Session 6B.6 Further development of the Tethersonde instrument

Tuesday, 10 June 2008: 11:45 AM
Aula Magna Höger (Aula Magna)
M. J. Hobby, National Centre for Atmospheric Science, Leeds, West Yorkshire, United Kingdom; and S. D. Mobbs and A. M. Blyth

Presentation PDF (738.7 kB)

An instrument (Tethersonde) has been developed that provides wind data at a rate suitable for calculating fluxes by direct eddy correlation. The Tethersonde is designed to be attached to a tethered helium balloon, thus providing high resolution profiles of the atmospheric boundary layer.

Wind speed data are recorded at 10Hz in 3 dimensions in conjunction with the instrument's own motion across 6 degrees of freedom. Post process algorithms can then be used to remove this motion to provide wind vectors in ground based u, v and w coordinate system to a resolution of +/-0.01m/s.

Additionally, pressure, temperature and humidity are recorded at 1Hz to an accuracy of 0.01mb, 1% and 0.1°C respectively. GPS is used to provide UTC timing synchronization.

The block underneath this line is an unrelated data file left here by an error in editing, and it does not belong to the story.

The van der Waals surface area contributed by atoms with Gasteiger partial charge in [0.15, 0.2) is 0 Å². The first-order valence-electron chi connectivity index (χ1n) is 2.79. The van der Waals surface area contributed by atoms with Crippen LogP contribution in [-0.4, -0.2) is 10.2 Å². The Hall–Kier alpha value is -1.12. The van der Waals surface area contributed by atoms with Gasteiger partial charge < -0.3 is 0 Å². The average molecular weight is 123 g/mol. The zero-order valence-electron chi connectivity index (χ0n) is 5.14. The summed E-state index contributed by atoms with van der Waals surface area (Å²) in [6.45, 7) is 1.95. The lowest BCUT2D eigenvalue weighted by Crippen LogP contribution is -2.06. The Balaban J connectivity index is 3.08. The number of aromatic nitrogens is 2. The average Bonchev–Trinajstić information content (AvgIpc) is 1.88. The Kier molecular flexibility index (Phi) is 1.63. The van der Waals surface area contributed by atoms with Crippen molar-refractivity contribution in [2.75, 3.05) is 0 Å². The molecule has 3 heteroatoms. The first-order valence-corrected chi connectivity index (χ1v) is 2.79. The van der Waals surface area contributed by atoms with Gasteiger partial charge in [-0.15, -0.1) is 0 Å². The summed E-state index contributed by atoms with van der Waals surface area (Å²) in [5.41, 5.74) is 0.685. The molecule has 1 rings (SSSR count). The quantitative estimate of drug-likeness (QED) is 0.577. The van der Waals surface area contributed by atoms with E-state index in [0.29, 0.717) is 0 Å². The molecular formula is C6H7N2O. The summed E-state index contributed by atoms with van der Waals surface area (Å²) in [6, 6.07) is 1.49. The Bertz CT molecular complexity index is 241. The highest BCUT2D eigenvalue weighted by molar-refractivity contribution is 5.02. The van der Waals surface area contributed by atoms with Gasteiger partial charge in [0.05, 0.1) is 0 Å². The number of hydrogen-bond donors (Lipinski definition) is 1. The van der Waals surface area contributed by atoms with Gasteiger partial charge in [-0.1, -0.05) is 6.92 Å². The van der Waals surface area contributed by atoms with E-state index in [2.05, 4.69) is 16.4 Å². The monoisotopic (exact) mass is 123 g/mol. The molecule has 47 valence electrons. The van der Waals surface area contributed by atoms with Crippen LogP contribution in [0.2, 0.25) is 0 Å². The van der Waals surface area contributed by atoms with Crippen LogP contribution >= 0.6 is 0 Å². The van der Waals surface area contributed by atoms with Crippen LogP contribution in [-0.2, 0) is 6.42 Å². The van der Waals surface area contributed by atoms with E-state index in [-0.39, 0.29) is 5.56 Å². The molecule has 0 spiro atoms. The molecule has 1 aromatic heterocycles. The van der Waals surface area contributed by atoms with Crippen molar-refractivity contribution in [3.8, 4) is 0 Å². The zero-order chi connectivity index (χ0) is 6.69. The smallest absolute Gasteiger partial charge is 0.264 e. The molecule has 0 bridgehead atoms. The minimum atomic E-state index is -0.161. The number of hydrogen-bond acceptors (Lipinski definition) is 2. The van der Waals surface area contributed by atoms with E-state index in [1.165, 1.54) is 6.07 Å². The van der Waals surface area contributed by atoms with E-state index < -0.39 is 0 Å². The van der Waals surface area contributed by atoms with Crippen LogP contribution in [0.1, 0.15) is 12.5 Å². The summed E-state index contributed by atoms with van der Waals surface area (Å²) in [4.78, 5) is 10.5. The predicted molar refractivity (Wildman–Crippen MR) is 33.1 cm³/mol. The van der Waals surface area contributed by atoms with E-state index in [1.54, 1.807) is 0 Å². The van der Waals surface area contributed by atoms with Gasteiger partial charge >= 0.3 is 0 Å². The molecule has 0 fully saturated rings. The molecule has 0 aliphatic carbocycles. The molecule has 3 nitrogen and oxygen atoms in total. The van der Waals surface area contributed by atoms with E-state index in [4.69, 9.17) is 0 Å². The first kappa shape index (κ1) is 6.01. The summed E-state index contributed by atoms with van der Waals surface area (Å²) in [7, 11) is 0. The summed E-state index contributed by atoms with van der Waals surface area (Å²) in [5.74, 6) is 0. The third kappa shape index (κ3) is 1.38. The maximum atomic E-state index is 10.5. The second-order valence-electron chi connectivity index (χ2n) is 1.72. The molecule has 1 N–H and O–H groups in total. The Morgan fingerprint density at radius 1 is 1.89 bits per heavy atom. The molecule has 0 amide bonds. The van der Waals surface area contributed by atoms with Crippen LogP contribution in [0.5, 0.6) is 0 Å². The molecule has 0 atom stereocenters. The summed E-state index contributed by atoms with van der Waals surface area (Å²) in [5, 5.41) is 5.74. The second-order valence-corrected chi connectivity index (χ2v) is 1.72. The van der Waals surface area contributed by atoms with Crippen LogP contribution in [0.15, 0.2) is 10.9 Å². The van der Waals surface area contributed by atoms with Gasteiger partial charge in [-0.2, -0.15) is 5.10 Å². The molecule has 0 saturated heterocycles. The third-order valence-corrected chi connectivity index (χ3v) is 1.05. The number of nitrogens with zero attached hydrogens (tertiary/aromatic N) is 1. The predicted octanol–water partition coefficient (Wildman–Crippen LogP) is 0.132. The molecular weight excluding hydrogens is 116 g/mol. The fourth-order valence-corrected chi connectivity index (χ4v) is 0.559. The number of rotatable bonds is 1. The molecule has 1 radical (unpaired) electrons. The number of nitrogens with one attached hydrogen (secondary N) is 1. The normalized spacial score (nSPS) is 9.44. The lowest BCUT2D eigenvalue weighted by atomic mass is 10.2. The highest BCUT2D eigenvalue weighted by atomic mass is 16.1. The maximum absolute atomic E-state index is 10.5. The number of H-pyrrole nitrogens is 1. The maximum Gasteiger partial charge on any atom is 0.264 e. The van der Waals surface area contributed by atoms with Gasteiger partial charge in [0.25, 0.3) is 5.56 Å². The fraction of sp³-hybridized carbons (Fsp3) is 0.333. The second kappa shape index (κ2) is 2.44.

All components and sensors are integrated within a real time logging system, developed by NCAS at the University of Leeds, and mounted within an aerodynamic fin. The fin has a 3 dimensional sonic anemometer (manufactured by Gill Technology) built in and is designed to always point into the wind.

Data are recorded to a Secure Digital Multimedia card for later retrieval. A radio link is used to transmit data at 1Hz to ground, thus providing an instrument scientist with feedback for positioning the instrument in the sky.

The Tethersonde was used to collect data as part of the AMMA project in North West Africa throughout summer 2006. The instrument was flown at heights of up to 1km and profiles of wind speed, temperature, pressure and humidity were obtained. This highlighted the necessity for a number of improvements to ensure robustness and confidence in the data the instrument provides. Further development has continued throughout 2007, with a more physically robust instrument as a result.

A series of tests are planned for the system during February 2008. The tests will verify the data from the motion sensors independently from the anemometer. Tests in wind tunnels and field comparisons with collocated, calibrated instruments will follow.

The design of the tethersonde and preliminary results from the tests will be presented in this talk.

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